Despite challenging economic conditions due to the COVID-19 pandemic, Duluth's two cideries recently undertook expansion projects as they see an increasing demand for cider.

Wild State Cider is now among Minnesota's largest cideries based on production space, according to its owners. And down the road, Duluth Cider announced this week that it launched a new line of 12-ounce cans and that it's branching into the Twin Cities market.

Both cideries attribute their recent successes to unwavering community support throughout the pandemic.

Wild State Cider

Wild State, which opened in 2019 at 2515 W. Superior St., has expanded its footprint in its building, allowing for in-house canning and more packaging space — all of which lowers costs, said Adam Ruhland, who owns the cidery with Andrew Price.

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Before the expansion, the taproom and production space filled up around 4,000 square feet of its building. They also didn't have an in-house canning line, meaning a mobile canning line was brought into the taproom every few weeks to package Wild State's cider.

Now, with the addition of 5,000 square feet, Wild State has more space for packaging, a new cooler and a new canning line, Ruhland said.

Kathryn Webb prepares cans of Wild State Cider's Classic Dry cider for shipping on Wednesday. (Tyler Schank / tschank@duluthnews.com)
Kathryn Webb prepares cans of Wild State Cider's Classic Dry cider for shipping on Wednesday. (Tyler Schank / tschank@duluthnews.com)

The expansion better separates the taproom from the production space — and reduces work for staff as they don't have to tear down the taproom to make space for the mobile canning line, he said.

Additional space also allows Wild State to order bulk amounts of packaging items, which lowers costs.

"It's just so much easier," Ruhland said.

The cidery was awarded a $25,000 grant from the Minnesota Department of Agriculture because it uses Minnesota products in its production. The grant helped fund the purchase of the new canning line, he said.

Unlike many businesses, Wild State has seen revenue stay about equal as the demand for packaged cider increased during the pandemic. When the stay-at-home order was implemented, customers could only find Wild State's cider in liquor stores or by picking up a to-go order from their location, Ruhland said.

This increase helped them balance out a loss in taproom sales, he said.

"We're maintaining, which feels good considering what a lot of other businesses are going through right now," Ruhland said.

Christian Leonard and Kathryn Webb organize cans of Classic Dry cider for shipping at Wild State Cider Wednesday. (Tyler Schank / tschank@duluthnews.com)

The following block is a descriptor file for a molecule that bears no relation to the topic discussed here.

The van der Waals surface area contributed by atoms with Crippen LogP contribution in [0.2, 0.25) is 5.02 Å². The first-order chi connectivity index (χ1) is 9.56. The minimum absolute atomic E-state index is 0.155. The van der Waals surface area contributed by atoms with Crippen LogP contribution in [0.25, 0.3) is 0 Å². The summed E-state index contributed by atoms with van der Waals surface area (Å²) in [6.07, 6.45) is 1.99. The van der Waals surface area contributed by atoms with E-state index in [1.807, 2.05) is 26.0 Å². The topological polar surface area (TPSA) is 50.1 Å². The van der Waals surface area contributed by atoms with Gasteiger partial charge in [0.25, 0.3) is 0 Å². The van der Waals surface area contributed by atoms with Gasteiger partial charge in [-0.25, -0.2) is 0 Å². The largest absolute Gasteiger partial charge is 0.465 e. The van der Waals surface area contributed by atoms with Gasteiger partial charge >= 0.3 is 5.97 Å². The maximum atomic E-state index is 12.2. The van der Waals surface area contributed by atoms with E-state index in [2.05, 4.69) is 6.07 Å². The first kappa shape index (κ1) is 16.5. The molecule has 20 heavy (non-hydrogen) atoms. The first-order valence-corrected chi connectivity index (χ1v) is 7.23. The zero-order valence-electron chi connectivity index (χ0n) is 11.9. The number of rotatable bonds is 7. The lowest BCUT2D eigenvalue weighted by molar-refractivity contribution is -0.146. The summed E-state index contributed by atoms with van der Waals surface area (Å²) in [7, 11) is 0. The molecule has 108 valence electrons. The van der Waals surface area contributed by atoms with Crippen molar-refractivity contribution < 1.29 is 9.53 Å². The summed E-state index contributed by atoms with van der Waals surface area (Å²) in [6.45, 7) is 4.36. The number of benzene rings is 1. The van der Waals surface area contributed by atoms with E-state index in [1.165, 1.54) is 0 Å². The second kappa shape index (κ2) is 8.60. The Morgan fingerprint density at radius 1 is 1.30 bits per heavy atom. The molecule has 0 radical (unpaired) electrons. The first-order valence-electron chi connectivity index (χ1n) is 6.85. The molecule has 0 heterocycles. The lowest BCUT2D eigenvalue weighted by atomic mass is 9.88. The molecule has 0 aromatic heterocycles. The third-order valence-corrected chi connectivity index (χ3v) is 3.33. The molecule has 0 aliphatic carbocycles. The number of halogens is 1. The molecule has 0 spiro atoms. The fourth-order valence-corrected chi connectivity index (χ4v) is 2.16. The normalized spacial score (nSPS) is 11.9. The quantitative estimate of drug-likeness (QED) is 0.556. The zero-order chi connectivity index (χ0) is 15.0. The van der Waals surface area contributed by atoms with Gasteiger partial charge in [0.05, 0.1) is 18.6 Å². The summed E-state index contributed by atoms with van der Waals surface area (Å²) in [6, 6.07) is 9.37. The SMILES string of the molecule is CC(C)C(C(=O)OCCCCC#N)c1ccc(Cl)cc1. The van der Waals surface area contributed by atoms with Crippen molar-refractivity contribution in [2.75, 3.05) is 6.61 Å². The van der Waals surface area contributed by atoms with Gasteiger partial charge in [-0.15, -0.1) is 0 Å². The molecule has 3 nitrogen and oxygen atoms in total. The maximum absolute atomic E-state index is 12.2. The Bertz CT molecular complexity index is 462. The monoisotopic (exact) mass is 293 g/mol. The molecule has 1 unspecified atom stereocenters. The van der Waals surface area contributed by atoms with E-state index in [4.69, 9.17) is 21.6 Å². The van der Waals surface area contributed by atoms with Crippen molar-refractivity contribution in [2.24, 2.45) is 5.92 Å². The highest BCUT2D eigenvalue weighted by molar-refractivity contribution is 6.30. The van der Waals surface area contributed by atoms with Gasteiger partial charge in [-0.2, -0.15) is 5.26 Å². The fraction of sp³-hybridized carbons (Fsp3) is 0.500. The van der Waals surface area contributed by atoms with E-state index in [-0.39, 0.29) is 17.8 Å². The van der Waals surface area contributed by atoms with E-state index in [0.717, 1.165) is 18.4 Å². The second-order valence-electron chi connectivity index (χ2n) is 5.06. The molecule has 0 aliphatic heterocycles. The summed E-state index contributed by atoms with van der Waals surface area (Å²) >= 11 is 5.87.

Christian Leonard and Kathryn Webb organize cans of Classic Dry cider for shipping at Wild State Cider Wednesday. (Tyler Schank / tschank@duluthnews.com)

Duluth Cider

Jake Scott, one of of Duluth Cider's owners, finally has an answer for a question he's frequently asked: "When are you going to be available in the (Twin) Cities?"

He can now tell those who ask that starting this week, Duluth Cider is available in a number of liquor stores in the Minneapolis-St. Paul area. Also this week, the cidery launched its first line of 12-ounce cans that will be sold in liquor stores.

Scott, who owns Duluth Cider with his wife, Valerie Scott, credits the successful expansion and new line to support the community has shown throughout the pandemic, as many people have bought to-go growlers and crowlers.

Duluth Cider owner Jake Scott moves some loose 12 ounce cans from the bar at Duluth Cider Thursday afternoon, July 16. Duluth Cider just launched the sale of 12-packs in the Twin Cities. (Jed Carlson / jcarlson@superiortelegram.com)
Duluth Cider owner Jake Scott moves some loose 12 ounce cans from the bar at Duluth Cider Thursday afternoon, July 16. Duluth Cider just launched the sale of 12-packs in the Twin Cities. (Jed Carlson / jcarlson@superiortelegram.com)

"We haven't just survived this time, but we've actually been able to thrive," he said, allowing them to add a new product, expand their market and hire more staff.

"It's definitely a testament to ... the Duluth community," he said.

When Duluth Cider started in 2018 at 2307 W. Superior St., Scott's first goal was to make the "best cider we can." They quickly accomplished this, evidence of which is in their U.S. Open Cider Championship gold medal, and are now turning to Scott's second goal: "to make that cider as available as possible."

Its production space is five times larger than it was when the cidery began, which is mostly full of stainless-steel tanks and 500-gallon plastic fermentation tanks — necessary tools as they use European and American cider-making methods.

Christian Fraser looks over a co-worker as he moves a pallet of 12 ounce Gitch semi-sweet cider at Duluth Cider Thursday afternoon, July 16. (Jed Carlson / jcarlson@superiortelegram.com)
Christian Fraser looks over a co-worker as he moves a pallet of 12 ounce Gitch semi-sweet cider at Duluth Cider Thursday afternoon, July 16. (Jed Carlson / jcarlson@superiortelegram.com)

The timing of their expansion into the Twin Cities is strategic, he said. With high demand in the Duluth area, they couldn't afford to send their cider to other markets at the risk of depleting inventory.

"Duluth has always really supported us — enough to the point where we actually (couldn't) afford to send products out of town for a while," he said.

Scott hinted at further plans for expansion in 2021, but wouldn't share specifics as the pandemic continues unfolding.